Make simple dog and cat toys and sew fleece beds to give to local food shelves for the holidays. Work can be done at home, and school groups can work at school.

Salvation Army

Help sort food, toys and clothes and pack baskets for needy families in the Greater Burlington area. Dec. 3-21 (except Sundays), 11 a.m. – 3 p.m.

Toys for Kids

“Adopt” red “Toys for Kids” donation barrels by collecting donations and delivering them to the Williston collection site. Flexible scheduling.

Voices Against Violence

Donate gift cards to needy families so they can shop and wrap their own gifts. Donations of unwrapped toys will also be accepted for families unable to go out to shop.

Women Helping Battered Women

Sponsor a child and buy up to four gifts—not exceeding $100. Age, gender and a child’s wish list provided. Gifts should be unwrapped, but donations of paper and ribbon are welcome so mothers can wrap their children’s presents.


The Alzheimer’s Association needs volunteers for its holiday stroll at the Arbors in Shelburne on Dec. 1 from 2 to 4 p.m.


Cathedral Square Corporation needs volunteers to clear snow off cars at Holy Cross Senior Housing in Colchester. Or, help the Champlain Valley Agency on Aging by clearing driveways and/or walkways.

Library Notes

OneClick Digital Audio is offering a free patron-focused Webinar that demonstrates the service’s features. The 45-minute program includes a complete tour of the service and shows you how to create an account, install the OneClickdigital Media Manager, search for content, manage checkouts and download and transfer audiobooks to listening devices.

You can register for the Webinar, set for Tuesday, Nov. 27 from 3 – 4 p.m., at https://www3.gotomeeting.com/register/696940398


Youth News

Story Hour

Tuesdays at 11 a.m. Nov. 27 – Dec. 18. Stories and simple crafts for children ages 3-5.

Lego Day

Thursday, Nov. 29, 3 – 4 p.m. Make your own Lego creations using the library’s Lego collection. Grades 1-5. Pre-register at 878-4918. Space is limited. Children ages 8 and younger must be accompanied by an adult.

Russian Story Time

Saturday, Dec. 1, 10:30 a.m. Children listen to stories, sing songs and find new friends. Russian and English speakers are welcome. Includes a puppet show and a craft activity. For children up to age 6. No pre-registration.

Winter Holidays Party with CVU Madrigal Singers

Monday, Dec. 3 at 6 p.m. Join us for an a cappella concert, then stay to decorate the library for the winter holidays. Cookie decorating activity for kids. Sponsored by the Friends of the Library.

Gingerbread Houses

Tuesday, Dec. 4 or Tuesday, Dec. 11, 3-3:30 p.m, grades K-4. After party on Tuesday, Dec. 11, 4-4:30 p.m., grades 5-8. Pre-register. Children ages 8 and younger must be accompanied by an adult while at the library.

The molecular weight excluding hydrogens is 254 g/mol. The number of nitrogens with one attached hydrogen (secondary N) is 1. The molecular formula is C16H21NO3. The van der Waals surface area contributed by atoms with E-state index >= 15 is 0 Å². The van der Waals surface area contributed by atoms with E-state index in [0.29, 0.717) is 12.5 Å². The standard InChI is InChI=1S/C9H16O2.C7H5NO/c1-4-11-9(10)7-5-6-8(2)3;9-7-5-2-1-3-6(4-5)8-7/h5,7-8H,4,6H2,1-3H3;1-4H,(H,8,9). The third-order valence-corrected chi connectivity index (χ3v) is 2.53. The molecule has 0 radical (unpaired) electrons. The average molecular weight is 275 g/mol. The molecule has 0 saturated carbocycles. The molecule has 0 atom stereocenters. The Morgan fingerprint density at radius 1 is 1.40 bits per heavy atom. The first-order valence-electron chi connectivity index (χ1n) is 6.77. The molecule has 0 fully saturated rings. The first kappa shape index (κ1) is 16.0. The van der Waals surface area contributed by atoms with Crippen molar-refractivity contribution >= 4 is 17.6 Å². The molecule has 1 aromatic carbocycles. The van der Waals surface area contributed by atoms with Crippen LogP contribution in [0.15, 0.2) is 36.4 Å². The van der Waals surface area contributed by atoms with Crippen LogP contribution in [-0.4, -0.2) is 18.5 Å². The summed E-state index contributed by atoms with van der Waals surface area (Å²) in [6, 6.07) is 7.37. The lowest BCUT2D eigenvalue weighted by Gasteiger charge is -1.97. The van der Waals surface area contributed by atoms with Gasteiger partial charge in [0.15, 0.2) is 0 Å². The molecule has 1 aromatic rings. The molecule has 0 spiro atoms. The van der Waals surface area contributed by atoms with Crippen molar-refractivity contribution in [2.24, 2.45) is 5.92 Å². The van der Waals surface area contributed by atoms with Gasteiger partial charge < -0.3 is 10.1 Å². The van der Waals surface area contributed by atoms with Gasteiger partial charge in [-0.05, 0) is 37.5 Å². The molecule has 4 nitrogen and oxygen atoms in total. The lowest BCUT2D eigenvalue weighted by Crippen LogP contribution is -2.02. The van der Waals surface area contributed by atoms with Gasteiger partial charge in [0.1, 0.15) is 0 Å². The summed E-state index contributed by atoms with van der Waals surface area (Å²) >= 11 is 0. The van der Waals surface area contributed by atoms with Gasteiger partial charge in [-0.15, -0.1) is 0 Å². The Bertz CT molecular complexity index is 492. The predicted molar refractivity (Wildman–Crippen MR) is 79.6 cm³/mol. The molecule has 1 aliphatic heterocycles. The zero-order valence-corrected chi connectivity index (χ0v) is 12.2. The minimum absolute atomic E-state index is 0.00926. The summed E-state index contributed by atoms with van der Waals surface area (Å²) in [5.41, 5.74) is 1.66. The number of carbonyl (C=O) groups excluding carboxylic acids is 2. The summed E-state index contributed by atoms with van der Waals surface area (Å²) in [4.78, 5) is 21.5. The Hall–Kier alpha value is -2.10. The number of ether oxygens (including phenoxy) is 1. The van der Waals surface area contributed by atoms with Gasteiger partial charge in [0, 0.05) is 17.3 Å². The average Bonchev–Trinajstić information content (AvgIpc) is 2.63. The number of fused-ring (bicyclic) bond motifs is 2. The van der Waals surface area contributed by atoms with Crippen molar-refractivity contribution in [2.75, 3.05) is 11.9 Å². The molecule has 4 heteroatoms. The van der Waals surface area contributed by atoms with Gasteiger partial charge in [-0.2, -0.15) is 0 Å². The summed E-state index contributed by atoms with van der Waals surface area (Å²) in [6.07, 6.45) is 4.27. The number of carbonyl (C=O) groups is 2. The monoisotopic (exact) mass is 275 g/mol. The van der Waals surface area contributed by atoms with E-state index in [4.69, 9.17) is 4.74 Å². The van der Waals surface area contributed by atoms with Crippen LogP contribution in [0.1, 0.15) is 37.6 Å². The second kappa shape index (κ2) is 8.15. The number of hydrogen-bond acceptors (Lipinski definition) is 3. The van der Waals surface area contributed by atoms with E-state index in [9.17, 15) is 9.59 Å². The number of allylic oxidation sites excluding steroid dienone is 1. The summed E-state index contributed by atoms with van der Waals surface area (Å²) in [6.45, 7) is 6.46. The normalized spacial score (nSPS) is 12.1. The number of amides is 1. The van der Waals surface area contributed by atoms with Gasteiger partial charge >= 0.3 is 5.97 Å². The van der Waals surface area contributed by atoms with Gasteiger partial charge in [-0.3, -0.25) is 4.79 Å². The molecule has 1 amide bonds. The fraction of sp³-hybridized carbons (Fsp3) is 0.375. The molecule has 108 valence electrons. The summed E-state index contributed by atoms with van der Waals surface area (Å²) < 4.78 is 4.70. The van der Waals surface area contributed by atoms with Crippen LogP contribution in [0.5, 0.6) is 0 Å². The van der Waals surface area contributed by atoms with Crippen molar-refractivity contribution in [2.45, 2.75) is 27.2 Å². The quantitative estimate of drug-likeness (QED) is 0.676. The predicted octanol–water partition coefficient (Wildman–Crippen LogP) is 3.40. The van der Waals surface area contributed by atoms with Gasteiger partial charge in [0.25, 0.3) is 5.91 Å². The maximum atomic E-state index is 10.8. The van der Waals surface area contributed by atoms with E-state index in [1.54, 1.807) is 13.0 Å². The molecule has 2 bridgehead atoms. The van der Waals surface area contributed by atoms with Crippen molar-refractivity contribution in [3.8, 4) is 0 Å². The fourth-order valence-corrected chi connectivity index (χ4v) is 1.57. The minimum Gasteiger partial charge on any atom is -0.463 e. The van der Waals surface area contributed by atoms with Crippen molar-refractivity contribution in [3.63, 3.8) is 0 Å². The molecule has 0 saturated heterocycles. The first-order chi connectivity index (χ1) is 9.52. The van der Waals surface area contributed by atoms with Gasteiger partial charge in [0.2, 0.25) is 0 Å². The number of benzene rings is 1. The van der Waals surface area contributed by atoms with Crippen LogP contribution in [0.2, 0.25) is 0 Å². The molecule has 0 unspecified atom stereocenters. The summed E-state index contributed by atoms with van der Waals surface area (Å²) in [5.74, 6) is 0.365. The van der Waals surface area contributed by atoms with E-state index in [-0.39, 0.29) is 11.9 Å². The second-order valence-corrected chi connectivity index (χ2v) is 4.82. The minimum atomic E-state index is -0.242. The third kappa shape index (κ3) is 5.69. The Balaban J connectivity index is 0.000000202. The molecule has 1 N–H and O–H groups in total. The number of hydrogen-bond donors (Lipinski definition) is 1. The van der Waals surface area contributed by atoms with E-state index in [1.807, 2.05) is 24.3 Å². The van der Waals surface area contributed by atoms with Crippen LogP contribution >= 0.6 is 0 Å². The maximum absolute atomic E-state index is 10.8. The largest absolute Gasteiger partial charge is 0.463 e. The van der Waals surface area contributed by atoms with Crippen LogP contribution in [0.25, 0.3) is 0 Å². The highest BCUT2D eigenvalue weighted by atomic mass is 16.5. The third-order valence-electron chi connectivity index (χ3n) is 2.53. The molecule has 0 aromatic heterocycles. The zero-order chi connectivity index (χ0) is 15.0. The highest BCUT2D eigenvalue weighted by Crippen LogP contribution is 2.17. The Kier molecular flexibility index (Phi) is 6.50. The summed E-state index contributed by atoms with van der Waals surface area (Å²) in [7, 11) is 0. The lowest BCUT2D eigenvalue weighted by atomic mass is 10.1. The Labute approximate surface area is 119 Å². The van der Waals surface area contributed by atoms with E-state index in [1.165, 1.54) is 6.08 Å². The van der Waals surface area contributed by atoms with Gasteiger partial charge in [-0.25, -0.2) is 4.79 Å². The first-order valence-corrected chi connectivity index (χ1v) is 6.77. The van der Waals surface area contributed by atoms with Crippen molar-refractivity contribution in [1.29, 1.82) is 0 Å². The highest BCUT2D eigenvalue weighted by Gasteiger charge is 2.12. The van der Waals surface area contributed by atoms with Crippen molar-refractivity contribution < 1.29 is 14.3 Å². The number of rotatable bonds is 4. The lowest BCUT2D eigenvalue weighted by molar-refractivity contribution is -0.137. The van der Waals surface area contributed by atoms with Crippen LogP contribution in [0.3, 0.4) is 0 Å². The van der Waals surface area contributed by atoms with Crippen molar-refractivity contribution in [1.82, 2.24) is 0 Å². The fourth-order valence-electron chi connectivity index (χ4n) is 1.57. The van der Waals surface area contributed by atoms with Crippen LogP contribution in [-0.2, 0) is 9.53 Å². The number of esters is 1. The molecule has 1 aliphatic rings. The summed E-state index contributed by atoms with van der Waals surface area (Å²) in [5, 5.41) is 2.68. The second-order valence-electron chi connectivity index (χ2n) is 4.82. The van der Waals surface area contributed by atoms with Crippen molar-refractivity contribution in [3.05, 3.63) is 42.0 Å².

Santa’s Big Red Hat

Wednesday, Dec. 5, 6:30 p.m. Story reading and book signing with local author Larry Dubin.

Food For Thought Library Volunteers

Thursday, Dec. 6, 4-5 p.m. Grades 7-12. Teen Advisory Group. Pizza, discussion and library projects for teens. First Thursday of each month. New members welcome.

Toddler Time

Friday, Dec. 7, 10:30 a.m.  Join us for stories, songs, and rhymes that encourage early literacy skills. Includes a simple craft activity. For children ages 1-3.

Pajama Story Time with Abby Klein

Monday, Dec. 10, 6:30 p.m. Bring kids in PJs with their favorite stuffed animal for stories, a craft and a bedtime snack. Presented by Building Bright Futures of Williston and Dorothy Alling Memorial Library. Call Kim at 355-5417 to pre-register.


Adult Programs 

Shape and Share Life Stories

Monday, Dec. 10 and 17 from 12:30 to 2:30 p.m. Prompts trigger real life experience stories, which are crafted into engaging narratives and shared with the group. Led by Recille Hamrell. Free and open to all adults.

Brown Bag Book Club

Friday, Dec. 21 from 12:30 to 1:30 p.m. Looking to meet others who love to discuss books? This month we will discuss “A Room of One’s Own,” by Virginia Woolf.  Coffee, tea, juice and dessert provided.


New titles at the library

New Fiction

“The Art Forger,” by Barbara Shapiro. In March, 1990, $500 million in works of art was stolen from the Isabella Stewart Gardner Museum. It remains the largest unsolved art heist in history and a struggling artist discovers that there’s more to this crime than meets the eye.

“The Testament of Mary,” by Colm Tóibín. Provocative, haunting and indelible, Colm Tóibín’s portrait of Mary presents her as a solitary older woman still seeking to understand the events that become the narrative of the New Testament and the foundation of Christianity.

New Biography

“The Richest Woman in America: Hetty Green in the Gilded Age” is Janet Wallach’s captivating biography of America’s first female tycoon, Hetty Green, the iconoclast who forged one of the greatest fortunes of her time.

The Dorothy Alling Memorial Library is located at 21 Library Lane in Williston, and can be reached at 878-4918. www.williston.lib.vt.us